Join NZ Libraries in 2025 at www.findingheroes.co.nz</li></li></ul><li>Recommended Reading<br /> <br />Cialdini, Robert B. Influence: The Psychology Of Persuasion. [S.I]: Collins, 1998.<br />The psychology of persuasion through six universal principles: reciprocation, authority, commitment, scarcity, liking, and social proof.<br />Gladwell, Malcolm. The Tipping Point: How Little Things Can Make A Big Difference. Boston: Little Brown, 2000.<br />A great read that cleverly describes how little causes can have big effects and that change happens not gradually but at one dramatic (tipping point) moment.<br />Godin, Seth. Poke The Box: When Was The Last Time You Did Something For The First Time? [S.I]: The Domino Project/Do You Zoom, Inc, 2011.<br />Stop waiting for a road map and start drawing one instead. If this doesn’t get you started, nothing will.<br />Goldstein, Noah J, Steve J Martin, and Robert B Cialdini. Yes! 50 Secrets From The Science Of Persuasion. London: Profile, 2007.<br />Based on over 60 years of research into the psychology of persuasion, this book reveals many remarkable insights that will help you be more persuasive both at work and at home.<br />
Recommended Reading<br /> <br />Johnson, L, R Smith, A Levine, and K Haywood. The 2010 Horizon Report: Australia-New Zealand Edition. Austin, Texas: The New Media Consortium, 2010.<br />Emerging technologies and their potential impact on and use in teaching, learning, and creative enquiry within higher education over the next five years – ebooks, mobile technology, augmented reality, open content, gesture-based computing and visual data analysis.<br />Semmel, Marsha. Museums, Libraries And 21st Century Skills. Washington, DC: Institute of Museum and Library Services, 2009.<br />A 21st century skills framework for libraries and museums with some good case studies and a self-assessment tool.<br />Stoffle, Carla J., Kim Leeder, Gabrielle Sykes-Casavant. “Bridging The Gap: Wherever You Are, The Library.” Journal of Library Administration. 48(1), 2008: 3-30.<br />Success in the future will require libraries to deliberately adopt a “push out” philosophy in which the library extends outward to customers wherever they are and requires libraries to be customer-based, not place based or collection-driven.<br />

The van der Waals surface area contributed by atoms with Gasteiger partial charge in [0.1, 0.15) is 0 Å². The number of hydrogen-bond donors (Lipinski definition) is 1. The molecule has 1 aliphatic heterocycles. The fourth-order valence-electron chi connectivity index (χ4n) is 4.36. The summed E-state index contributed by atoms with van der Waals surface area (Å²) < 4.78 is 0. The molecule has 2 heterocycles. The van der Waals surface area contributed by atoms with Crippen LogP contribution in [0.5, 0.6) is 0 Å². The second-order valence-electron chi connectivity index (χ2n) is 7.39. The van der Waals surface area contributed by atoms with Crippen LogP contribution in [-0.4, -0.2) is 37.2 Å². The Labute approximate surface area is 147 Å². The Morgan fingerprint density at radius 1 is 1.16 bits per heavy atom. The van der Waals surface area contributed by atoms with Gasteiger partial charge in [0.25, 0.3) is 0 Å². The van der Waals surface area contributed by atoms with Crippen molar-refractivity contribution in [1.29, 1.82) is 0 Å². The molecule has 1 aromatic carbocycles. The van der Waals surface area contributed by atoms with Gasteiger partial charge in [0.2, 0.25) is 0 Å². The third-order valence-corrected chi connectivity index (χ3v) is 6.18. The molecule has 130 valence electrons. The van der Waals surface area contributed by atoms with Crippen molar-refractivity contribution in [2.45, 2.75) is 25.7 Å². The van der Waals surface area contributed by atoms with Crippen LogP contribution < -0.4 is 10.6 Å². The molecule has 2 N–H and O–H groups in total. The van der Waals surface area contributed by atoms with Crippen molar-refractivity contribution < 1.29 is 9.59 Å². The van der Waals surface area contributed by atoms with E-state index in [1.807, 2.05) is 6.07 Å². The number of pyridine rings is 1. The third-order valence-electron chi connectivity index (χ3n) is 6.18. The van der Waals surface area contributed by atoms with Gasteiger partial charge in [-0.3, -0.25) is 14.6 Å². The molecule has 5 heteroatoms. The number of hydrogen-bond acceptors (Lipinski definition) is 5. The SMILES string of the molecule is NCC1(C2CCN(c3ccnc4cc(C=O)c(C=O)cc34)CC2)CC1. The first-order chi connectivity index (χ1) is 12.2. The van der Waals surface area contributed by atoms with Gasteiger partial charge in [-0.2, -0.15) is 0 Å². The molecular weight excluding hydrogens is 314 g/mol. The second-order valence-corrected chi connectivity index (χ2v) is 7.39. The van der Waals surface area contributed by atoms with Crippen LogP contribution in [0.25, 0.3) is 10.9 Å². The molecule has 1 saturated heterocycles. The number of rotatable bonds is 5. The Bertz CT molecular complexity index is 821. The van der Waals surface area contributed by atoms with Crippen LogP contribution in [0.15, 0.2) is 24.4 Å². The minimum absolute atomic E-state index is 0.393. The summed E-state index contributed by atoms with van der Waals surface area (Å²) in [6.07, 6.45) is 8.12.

Recommended Reading<br /> <br />Walsh, Mike.Futuretainment: Yesterday The World Changed, Now It’s YourTurn. London; New York: Phaidon Press, 2009.<br />23 insights that reveal how the rise of the Internet, mobile devices, social networking, audience networks, user generated content, ubiquitous networks and the ‘adaptive web’, amongst other advances, has affected the worlds of media and entertainment forever.<br />Wawrzaszek, Susan V., David G. Wedaman. “The Academic Library In A 2.0 World.” (Research Bulletin, Issue 19). Boulder, CO: EDUCAUSE Center for Applied Research, 2008.<br />Provides a context for the current state of academic libraries and the issues they face in a Web 2.0 world.<br />Woodworth, Andy. “BackTalk: We Need Big Tent Librarianship” Library Journal. 135(20), December 2010: 70.<br />Advocates a unity of vision and a sense of greater purpose within the profession.<br />